Mr. Clean and the Police Knock
A day in the life of an embattled social worker and his son.
Please note that this post describes violent events that may be disturbing for some readers.
“The important thing,” my father, Paul, was telling me, “is to know the ‘police knock.’”
Mr. Clean was missing, and the cops were after him. Mr. Clean — so nicknamed because he shaved his head bald, like the human mascot for the all-purpose cleaner — was in charge of maintaining the guns for what was, at the time, the most feared gang in New York. Previously these teens had called themselves the Bishops, but then, I guess in a bid for a smidge more grandeur, they upgraded themselves to the Royal Bishops. A slight young man with limpid, soulful eyes, Mr. Clean had a heart condition — suboptimal for someone who was constantly handling firearms.
Dad was a social worker with New York City’s Youth Board. He’d been assigned to the Royal Bishops and given the mandate of turning them into decent, productive members of society. He loved these kids, and was devoted to helping them learn to read and write, find jobs, and escape poverty.
A year earlier, in a 1963 article in a neighborhood newspaper called the West Side News, Jack Newfield, who would go on to become a great muckraking reporter for the Village Voice, wrote about my dad:
Paul Kornbluth was the third Youth Board worker assigned to the West 80’s last summer. He worked 12 and 18 hours a day with a gang called the Bishops. He got them jobs, took them to his home, sat up all night talking to them. He began to do what the social worker’s paternalism and the policeman’s stick could not.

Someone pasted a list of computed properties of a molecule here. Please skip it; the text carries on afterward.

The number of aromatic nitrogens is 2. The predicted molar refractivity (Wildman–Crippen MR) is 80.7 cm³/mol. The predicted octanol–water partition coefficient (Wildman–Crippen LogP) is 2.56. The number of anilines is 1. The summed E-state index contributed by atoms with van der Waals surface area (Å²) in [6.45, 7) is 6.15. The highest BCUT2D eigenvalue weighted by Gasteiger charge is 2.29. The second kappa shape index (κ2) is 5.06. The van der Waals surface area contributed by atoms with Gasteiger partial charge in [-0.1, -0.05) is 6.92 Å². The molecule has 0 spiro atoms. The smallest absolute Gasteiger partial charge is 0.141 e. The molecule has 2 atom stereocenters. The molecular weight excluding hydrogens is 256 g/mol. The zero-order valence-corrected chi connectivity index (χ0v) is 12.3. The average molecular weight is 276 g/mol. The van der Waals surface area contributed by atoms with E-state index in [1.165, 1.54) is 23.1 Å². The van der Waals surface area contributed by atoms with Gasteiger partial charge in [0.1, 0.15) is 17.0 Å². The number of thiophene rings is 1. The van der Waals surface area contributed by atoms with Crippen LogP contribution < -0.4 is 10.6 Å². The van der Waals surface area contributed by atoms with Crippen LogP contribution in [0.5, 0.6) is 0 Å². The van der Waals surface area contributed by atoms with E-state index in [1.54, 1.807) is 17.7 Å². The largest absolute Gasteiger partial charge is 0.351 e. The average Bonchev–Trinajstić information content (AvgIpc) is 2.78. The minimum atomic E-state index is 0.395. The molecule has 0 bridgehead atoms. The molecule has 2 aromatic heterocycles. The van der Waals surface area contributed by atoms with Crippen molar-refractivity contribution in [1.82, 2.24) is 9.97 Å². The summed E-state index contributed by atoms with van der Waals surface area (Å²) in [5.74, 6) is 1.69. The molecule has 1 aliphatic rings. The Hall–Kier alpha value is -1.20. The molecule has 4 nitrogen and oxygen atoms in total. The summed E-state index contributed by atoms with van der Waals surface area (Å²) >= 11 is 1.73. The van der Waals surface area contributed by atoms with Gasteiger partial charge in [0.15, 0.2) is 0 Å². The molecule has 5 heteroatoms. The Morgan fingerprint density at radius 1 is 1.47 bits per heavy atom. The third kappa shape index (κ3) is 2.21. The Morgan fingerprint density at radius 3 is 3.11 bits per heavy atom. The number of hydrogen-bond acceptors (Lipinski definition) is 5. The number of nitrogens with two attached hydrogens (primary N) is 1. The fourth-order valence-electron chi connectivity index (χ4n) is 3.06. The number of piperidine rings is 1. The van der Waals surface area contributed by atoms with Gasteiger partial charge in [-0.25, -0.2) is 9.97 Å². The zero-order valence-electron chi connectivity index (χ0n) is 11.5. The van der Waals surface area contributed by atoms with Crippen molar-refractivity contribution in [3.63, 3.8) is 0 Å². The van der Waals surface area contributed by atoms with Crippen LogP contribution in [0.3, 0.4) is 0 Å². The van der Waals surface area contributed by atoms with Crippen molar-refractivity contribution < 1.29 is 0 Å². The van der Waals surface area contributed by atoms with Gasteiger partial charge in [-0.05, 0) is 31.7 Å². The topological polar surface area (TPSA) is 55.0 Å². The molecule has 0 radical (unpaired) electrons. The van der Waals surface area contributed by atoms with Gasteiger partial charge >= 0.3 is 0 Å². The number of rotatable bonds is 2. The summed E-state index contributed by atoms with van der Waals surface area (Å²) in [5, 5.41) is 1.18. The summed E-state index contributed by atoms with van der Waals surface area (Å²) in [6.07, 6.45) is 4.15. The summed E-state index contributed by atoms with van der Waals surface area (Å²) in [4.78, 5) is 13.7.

The members of the Bishops asked Kornbluth if he could get them a clubhouse or a headquarters. He said he’d try, but his superiors at the Youth Board said no. Their policy is to break up the gang. But Kornbluth persisted in his search for a clubhouse.
Rev. Charles Yerkes and Joe Cohen of the Planetarium Neighborhood Council began to work with Kornbluth and gang. Last week a clubhouse was found, and Kornbluth was fired by the Youth Board for “administrative weakness.” He spent so much time with the boys in the gang he failed to submit the required number of written reports. …
Joe Lubell [sorry, Mr. Newfield, but I clearly remember him being named Jonny, not Joe] is 20 years old, has a 150 I.Q., and went to City College evening school for a while. He’s the leader of the Bishops.
“Paul is a straight guy,” he said. “Many times he sat up all night with us, explaining how important it is to have a job and finish school … With all the other Youth Board workers it was a nine-to-five job. But Paul used to take us to see his friends and one night he even let me sleep over [at] his place. He was different from all the others.” When Paul was fired, Joe wrote a petition asking for his reinstatement. So far he’s gotten 200 signatures.
Jonny Lubell’s petition eventually was successful, and Dad was reinstated to his position with the Youth Board — though he remained on a closely watched probation. And now there was this crisis regarding the gang’s feeble-hearted gun guy.